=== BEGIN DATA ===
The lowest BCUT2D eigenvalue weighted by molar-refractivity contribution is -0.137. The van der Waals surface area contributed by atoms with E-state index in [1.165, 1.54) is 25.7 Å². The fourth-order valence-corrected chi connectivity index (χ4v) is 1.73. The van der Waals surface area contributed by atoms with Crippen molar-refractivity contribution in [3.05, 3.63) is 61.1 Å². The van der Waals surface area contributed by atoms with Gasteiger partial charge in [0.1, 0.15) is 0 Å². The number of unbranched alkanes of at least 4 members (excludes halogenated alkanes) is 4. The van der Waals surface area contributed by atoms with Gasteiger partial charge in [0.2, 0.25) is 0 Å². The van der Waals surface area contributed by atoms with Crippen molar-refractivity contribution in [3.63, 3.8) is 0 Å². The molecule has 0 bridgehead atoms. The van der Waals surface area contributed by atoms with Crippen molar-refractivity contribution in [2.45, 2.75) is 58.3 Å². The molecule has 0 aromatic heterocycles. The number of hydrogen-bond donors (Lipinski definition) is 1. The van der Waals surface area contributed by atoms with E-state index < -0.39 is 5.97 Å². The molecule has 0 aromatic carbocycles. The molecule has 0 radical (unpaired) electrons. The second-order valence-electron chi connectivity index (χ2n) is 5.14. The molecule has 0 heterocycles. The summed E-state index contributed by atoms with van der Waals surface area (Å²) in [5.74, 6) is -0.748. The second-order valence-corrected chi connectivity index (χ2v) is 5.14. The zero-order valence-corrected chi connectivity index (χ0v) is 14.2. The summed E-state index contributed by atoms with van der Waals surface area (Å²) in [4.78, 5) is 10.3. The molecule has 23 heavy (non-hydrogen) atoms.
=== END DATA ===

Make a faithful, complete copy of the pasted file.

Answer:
The lowest BCUT2D eigenvalue weighted by molar-refractivity contribution is -0.137. The van der Waals surface area contributed by atoms with E-state index in [1.165, 1.54) is 25.7 Å². The fourth-order valence-corrected chi connectivity index (χ4v) is 1.73. The van der Waals surface area contributed by atoms with Crippen molar-refractivity contribution in [3.05, 3.63) is 61.1 Å². The van der Waals surface area contributed by atoms with Gasteiger partial charge in [0.1, 0.15) is 0 Å². The number of unbranched alkanes of at least 4 members (excludes halogenated alkanes) is 4. The van der Waals surface area contributed by atoms with Gasteiger partial charge in [0.2, 0.25) is 0 Å². The van der Waals surface area contributed by atoms with Crippen molar-refractivity contribution in [3.63, 3.8) is 0 Å². The molecule has 0 bridgehead atoms. The van der Waals surface area contributed by atoms with Crippen molar-refractivity contribution in [2.45, 2.75) is 58.3 Å². The molecule has 0 aromatic heterocycles. The number of hydrogen-bond donors (Lipinski definition) is 1. The van der Waals surface area contributed by atoms with E-state index < -0.39 is 5.97 Å². The molecule has 0 aromatic carbocycles. The molecule has 0 radical (unpaired) electrons. The second-order valence-electron chi connectivity index (χ2n) is 5.14. The molecule has 0 heterocycles. The summed E-state index contributed by atoms with van der Waals surface area (Å²) in [5.74, 6) is -0.748. The second-order valence-corrected chi connectivity index (χ2v) is 5.14. The zero-order valence-corrected chi connectivity index (χ0v) is 14.2. The summed E-state index contributed by atoms with van der Waals surface area (Å²) in [4.78, 5) is 10.3. The molecule has 23 heavy (non-hydrogen) atoms.